In the late-1990s in Syria, the image of President Hafiz al-Asad is everywhere. In newspapers, on television and during orchestrated spectacles Asad is praised as the "father," the "gallant knight," even the country's "premier pharmacist". Yet most Syrians, including those who create the official rhetoric, do not believe its claims. Why would a regime spend scarce resources on a cult whose content is patently spurious? Lisa Wedeen concludes that Asad's cult acts as a disciplinary device, generating a politics of public dissimulation in which citizens act "as if" they revered their leader. By inundating daily life with tired symbolism, the regime exercises a subtle, yet effective form of power. The cult works to enforce obedience, induce complicity, isolate Syrians from one another and set guidelines for public speech and behaviour. Wedeen's ethnographic research demonstrates how Syrians recognize the disciplinary aspects of the cult and seek to undermine them.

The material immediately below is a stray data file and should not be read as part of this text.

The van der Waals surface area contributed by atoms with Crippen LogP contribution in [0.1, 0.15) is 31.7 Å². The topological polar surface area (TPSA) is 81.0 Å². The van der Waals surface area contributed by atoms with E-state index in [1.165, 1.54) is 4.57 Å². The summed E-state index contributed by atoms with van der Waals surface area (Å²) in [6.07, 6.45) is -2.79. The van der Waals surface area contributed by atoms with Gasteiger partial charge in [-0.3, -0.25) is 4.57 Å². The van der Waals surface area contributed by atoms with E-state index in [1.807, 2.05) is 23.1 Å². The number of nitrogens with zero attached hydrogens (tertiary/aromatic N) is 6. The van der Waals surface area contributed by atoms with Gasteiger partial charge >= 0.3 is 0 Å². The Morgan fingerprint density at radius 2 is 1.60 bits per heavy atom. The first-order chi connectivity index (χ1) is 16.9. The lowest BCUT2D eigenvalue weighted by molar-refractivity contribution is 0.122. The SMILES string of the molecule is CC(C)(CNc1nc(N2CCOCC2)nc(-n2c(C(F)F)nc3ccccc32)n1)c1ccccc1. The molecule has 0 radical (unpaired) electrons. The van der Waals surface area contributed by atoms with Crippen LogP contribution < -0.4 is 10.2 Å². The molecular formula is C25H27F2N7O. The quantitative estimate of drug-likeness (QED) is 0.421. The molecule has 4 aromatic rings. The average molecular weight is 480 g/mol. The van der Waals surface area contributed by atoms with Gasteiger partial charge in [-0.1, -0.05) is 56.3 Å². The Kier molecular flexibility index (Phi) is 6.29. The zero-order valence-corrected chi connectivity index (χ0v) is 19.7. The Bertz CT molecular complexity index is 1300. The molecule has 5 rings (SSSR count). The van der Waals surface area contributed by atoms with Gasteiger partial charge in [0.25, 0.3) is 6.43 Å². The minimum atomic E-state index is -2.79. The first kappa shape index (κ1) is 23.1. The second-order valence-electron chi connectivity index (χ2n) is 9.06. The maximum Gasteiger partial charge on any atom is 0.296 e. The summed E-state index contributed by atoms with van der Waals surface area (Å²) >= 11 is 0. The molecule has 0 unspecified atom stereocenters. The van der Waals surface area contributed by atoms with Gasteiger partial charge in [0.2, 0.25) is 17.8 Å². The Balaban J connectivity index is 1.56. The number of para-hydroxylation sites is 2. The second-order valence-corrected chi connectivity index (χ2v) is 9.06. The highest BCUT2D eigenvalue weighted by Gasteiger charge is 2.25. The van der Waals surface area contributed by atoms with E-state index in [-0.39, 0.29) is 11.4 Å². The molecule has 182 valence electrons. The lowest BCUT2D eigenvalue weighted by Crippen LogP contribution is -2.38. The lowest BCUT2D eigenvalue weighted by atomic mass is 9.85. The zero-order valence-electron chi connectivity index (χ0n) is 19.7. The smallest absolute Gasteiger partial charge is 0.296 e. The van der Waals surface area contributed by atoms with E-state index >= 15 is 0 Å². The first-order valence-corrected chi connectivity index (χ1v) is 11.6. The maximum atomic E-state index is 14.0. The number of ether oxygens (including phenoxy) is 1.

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Lisa Wedeen is professor in and chair of the Department of Political Science at the University of Chicago and the author of Peripheral Visions: Publics, Power, and Performance in Yemen.Sinossi:
Book by Wedeen Lisa
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Descrizione libro University Of Chicago Press, 1999. Paperback. Condizione libro: New. 1. Codice libro della libreria DADAX0226877884
Descrizione libro University of Chicago Press, 1999. Paperback. Condizione libro: New. Codice libro della libreria P110226877884
Descrizione libro University of Chicago Press, 1999. Paperback. Condizione libro: New. book. Codice libro della libreria 0226877884